Much of the way we work has changed over the past year.
As more of us now begin to gradually return to the office, at least for a few days a week, some of our old ways of working are beginning to return.
But it seems clear that the virtual meetings that have played such a crucial role in keeping us all connected during the pandemic are here to stay.
So, isn’t it time we ensured managers and meeting hosts include everyone in these meetings? And we don’t mean inviting the whole company to their meetings – we are talking about being inclusive during meetings.
While the remote working culture, introduced almost overnight, has brought many benefits, it is increasingly clear it has also created plenty of challenges. For example, research has shown that 45 per cent of women feel it is difficult for them to “speak up” during virtual meetings, and one in five felt “ignored and overlooked” by colleagues.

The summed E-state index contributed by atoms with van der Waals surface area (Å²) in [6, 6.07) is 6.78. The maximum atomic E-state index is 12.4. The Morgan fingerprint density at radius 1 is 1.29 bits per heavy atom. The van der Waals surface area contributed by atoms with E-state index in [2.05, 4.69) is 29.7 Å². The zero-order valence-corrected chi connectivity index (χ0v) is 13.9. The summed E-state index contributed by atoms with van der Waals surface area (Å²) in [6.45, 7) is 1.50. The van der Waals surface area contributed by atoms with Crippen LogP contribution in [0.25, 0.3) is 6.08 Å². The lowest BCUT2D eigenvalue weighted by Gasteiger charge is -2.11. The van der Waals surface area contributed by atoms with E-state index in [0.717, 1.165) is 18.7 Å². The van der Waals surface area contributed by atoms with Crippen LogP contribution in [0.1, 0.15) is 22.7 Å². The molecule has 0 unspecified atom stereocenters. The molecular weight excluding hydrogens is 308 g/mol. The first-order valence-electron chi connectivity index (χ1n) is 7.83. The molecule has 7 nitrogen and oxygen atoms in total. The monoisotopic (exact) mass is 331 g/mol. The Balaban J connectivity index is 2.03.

Anecdotally, we have heard instances where people felt they haven’t had equal opportunity to share their opinions and thoughts in these meetings because of their gender or race. We’ve also heard examples where people felt the meeting facilitator always came to them last and that, consequently, they felt their thoughts and views were not given equal value.
With this in mind, how can managers ensure all voices are heard during virtual meetings and that everyone feels they can contribute equally?
“We all like to think we are open-minded,” he said, “but having bias is part of what makes us human.
“And that can affect how we interact with others in the virtual world.”
Before we go further, let’s ensure we are clear on what unconscious bias is.